Buhari And The Monster In The Room By Azubuike Ishiekwene

One issue that kept coming up again and again during the 2015 presidential campaign was how Candidate Muhammadu Buhari, as he then was, would deal with corruption. There was no question that corruption was killing the country.
Instead of tackling it, the PDP government under President Goodluck Jonathan was feeding it, dressing it and redefining it.
What was Buhari going to do about it, and how? In what I thought was one of the most practical answers then, he said he would draw the line from May 29 and make a fresh start.
That may no longer be the case. President Buhari’s recent comments and body language clearly indicate he would launch massive, wide-ranging probes that would spare no crook.
It’s no longer a question of scope but range – how far back he will chase the thieves. Or, put slightly differently, how far back he should chase the thieves. They are running already and hiding in all sorts of places, including temples, the homes of political godfathers and hospitals.
There are arguments on both sides about just how far and wide the chase should go. Some have even challenged Buhari to take the probe to the doorstep of his sponsors in the last election, to prove his honesty.
On one side are those who insist that the president’s pre-election pledge to draw the line from May 29 was a mistake. To root out corruption, he must go back, as far back as when and how we came to lose over $600billion to corruption (largely in oil-related deals) from 1960 to date. He must dust the files, tackle all high- and low-profile corruption-related cases from Independence, bring justice to all living culprits and shame the dead.
This may sound like loose cannon, but it’s not. It is guided missile targeted mainly at those who ruled the country between 1985 and 2015, the period widely regarded as the golden age of corruption in Nigeria.
In other words, any probes that exclude the seven administrations from General Ibrahim Babangida to former President Goodluck Jonathan can at best be described as ‘selective’. You cannot draw any line outside the golden era.
On the other side are those who argue for a more focused, systematic approach, a position largely articulated by syndicated columnist, Sonala Olumhense. For better results, keep the probes focused on institutions, not persons.
This may sound like making omelets without breaking eggs, but every chef knows that the chicken must first survive to lay the eggs. We must kill corruption before it kills us, but there are several reasons why we can’t swallow this elephant whole.
The first is time. Buhari does not have time on his side. Any probe that looks back 20 years plus, digging root and branch, will take at least eight to ten months to complete, in the first instance. And that does not include the time for splitting hairs over the ethnic or religious representation of the panels, potential legal landmines and the anticipated red tape.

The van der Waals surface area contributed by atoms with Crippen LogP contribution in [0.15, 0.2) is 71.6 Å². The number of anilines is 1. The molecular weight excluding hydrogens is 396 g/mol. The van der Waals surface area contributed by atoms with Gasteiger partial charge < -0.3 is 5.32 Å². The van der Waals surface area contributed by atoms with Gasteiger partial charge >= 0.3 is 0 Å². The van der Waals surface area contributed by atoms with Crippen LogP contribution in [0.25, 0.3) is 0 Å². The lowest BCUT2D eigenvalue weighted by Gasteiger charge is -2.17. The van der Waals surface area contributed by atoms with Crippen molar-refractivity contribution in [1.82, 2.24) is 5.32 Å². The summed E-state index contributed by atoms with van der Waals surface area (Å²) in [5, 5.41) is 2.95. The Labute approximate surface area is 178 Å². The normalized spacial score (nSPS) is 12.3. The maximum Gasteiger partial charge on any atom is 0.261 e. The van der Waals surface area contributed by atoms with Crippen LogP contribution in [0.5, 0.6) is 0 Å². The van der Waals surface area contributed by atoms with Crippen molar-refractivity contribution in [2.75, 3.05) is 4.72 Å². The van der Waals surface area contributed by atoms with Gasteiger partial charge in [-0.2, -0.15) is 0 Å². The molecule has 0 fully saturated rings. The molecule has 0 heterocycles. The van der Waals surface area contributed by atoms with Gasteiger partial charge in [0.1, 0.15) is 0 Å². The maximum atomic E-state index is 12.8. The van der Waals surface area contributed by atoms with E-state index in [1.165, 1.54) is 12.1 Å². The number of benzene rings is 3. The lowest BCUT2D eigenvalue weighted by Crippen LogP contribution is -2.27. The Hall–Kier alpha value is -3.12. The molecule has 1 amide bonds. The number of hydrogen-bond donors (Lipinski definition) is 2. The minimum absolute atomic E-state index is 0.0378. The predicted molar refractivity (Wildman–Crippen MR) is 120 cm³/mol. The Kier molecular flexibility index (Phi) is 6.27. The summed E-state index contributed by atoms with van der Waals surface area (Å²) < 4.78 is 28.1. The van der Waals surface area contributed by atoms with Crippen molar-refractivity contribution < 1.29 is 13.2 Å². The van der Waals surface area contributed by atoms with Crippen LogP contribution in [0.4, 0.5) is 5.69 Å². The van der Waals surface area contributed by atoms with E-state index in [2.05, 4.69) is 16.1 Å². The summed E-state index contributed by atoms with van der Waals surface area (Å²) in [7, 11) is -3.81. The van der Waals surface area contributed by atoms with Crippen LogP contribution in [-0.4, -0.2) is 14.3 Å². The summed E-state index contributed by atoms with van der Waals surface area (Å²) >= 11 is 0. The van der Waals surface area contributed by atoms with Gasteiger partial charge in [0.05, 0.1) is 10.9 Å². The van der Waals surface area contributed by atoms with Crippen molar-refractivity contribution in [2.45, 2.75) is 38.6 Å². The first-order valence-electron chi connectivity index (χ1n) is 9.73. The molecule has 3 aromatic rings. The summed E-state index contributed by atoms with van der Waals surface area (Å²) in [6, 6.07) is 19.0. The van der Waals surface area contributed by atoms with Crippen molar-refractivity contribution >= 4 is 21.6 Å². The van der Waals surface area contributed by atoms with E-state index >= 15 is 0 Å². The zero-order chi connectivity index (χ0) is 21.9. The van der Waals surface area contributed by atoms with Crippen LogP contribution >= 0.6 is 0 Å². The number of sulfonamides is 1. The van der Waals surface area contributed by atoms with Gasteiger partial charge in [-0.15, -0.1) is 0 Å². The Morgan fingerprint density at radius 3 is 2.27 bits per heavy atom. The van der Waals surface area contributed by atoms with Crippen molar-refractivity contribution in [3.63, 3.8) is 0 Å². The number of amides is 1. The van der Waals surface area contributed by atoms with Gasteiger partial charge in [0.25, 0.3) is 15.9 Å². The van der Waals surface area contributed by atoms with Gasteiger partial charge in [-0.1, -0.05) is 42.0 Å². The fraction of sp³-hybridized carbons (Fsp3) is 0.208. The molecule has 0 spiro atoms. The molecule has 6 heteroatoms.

Buhari does not have that time. If he’s lucky, the fracture in his party caused by the sharing of offices could mend by year’s end, giving him room and pace to use a wider range of resources. But that is also assuming that the Peoples Democratic Party will remain in disarray. My guess is that the APC could take slightly longer to heal, and that before the end of 2016 the PDP could regroup, in alliance with other tendencies, to prepare for the next election.
Because by some default of body language some members of his own party think he might not do a second term, Buhari will face early challenge for his party’s 2019 presidential ticket. Politics will come in earlier than usual, bringing its own pressure to bear on performance.
The second reason for a focused approach is the current high tide of expectations. Nigerians want to see crooks, especially those who have been protected over the years, hanged on the next pole. But after nearly 100 days of running his government on ad hoc mode, Buhari needs to redeem the time by providing a clear direction on the economy, dealing with the insurgency and tackling power.
He can hardly make progress in any of these areas by driving with his eyes fixed on his rear-view mirror.
Lee Kuan Yew met similar circumstances in Singapore when he came to power in 1965. Corruption, ethnicity and a hostile alliance of the country’s neighbours and foreigners were threatening to lay the country to waste. He drew the line, reformed the laws and followed through painstakingly.
Buhari needs a leaf from Yew’s book. There are enough probe reports from the past that he could update and use without getting sucked in the mire of fresh endless probes.
Two exceptions can be made – the NNPC and the war on terror. The NNPC remains the world’s best example of how not to manage a government corporation. Until around last October, crude oil was selling for $100 per barrel – and was so for nearly four straight years.
The billions of naira earned were either siphoned in sweetheart swap deals or stolen outright. NNPC under Jonathan was a cesspit of corruption but no meaningful answers can be found that does not trace the hubris back to 1999.
As for the war on terror, I’m galled by stories of fictitious equipment bought and monthly allocations assigned to service them whereas nothing was actually bought. It was an unconscionable crime that thrived under Jonathan, but it certainly predated him. It is difficult not to hear the cries of the innocent blood of soldiers and civilians, including helpless women and children, whose lives could have been saved by any serious and responsible government.

Culled from Leadership Newspapers

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